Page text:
Egyptian Mythology: Who was Ra?
In ancient Egyptian mythology, Ra (also known as Re) was worshiped as the god of the sun, creation, law, light, order, and fertility and growth. It was believed that he rode on his sun barge (Atet) through the underworld in order to bring the sun to the Egyptians. Due to how the crucial importance of the sun, Ra was venerated as the king of all Egyptian gods. He was seen as the creator god. In the beginning, Ra was the deity that brought things into existence out of the primordial chaos.
Origin Story of Ra
Being the creator god, Ra’s origin story is a very interesting one. Ancient Egyptians believed that at the beginning of time, the universe was filled with nothing. And in that nothing was a vast primordial water called, Nun. The universe was utterly chaotic. In spite of that chaos, there existed a pyramidal mound. Atop the mound was a magical lotus. When the lotus blossomed, the sun God Ra emerged.
Ra came along with the light (or the sun). Ra looked at the vast ocean of nothingness and was filled with sadness. Therefore, he created the first generation of gods – Shu (the god of the air) and Tefnut (goddess of rain/moisture).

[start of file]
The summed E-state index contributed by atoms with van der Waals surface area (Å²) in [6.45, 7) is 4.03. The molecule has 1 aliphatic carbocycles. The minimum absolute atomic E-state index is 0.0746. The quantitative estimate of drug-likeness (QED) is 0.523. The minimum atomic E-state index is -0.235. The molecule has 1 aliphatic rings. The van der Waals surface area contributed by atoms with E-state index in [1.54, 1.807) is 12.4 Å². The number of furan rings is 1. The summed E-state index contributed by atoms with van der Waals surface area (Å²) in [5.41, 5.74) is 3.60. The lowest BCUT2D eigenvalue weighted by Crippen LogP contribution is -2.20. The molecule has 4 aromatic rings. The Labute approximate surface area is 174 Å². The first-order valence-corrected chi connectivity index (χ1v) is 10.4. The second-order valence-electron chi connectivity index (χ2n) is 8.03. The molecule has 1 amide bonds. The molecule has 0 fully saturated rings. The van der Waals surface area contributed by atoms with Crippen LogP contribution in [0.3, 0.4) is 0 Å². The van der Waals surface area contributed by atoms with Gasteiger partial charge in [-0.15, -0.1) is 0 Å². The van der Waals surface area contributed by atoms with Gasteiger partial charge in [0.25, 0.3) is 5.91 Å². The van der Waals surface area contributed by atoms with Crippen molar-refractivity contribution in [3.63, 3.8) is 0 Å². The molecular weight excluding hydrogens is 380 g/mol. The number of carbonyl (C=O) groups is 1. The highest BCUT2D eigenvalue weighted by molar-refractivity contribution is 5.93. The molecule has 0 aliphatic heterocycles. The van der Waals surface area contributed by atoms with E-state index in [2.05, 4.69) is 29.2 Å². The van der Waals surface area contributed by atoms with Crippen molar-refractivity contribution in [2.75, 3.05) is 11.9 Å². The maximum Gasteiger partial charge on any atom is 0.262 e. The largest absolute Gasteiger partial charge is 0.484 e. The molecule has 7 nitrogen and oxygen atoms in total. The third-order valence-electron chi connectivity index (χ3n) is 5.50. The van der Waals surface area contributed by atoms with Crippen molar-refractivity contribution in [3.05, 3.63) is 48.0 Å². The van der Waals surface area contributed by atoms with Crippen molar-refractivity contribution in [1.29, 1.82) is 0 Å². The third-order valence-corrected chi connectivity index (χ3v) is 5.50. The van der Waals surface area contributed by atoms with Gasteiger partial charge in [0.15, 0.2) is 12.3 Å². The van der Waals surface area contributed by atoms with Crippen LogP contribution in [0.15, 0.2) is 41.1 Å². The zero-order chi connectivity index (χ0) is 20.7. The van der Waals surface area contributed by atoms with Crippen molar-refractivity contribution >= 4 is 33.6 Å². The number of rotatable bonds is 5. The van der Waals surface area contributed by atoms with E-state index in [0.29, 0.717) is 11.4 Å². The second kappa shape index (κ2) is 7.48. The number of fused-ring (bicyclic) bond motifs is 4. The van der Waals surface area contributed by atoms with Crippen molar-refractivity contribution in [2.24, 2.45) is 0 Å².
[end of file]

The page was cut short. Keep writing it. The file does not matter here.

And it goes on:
Subsequently, Shu and Tefnut gave birth to children – Geb (the goddess of the sky) and Nut (the god of the earth). Geb and Nut, in turn, went on to give birth to Osiris, Isis, Nephthys, Horus the Elder, and Set.
How important was Ra in ancient Egypt?
Firstly, Ra in the Egyptian pantheon is simply the divine creator of everything that has ever existed, or exists, and will ever exist. His most precious creation was the Nile River – a river that was in all sense and purpose the lifeblood of the ancient Egyptian civilization.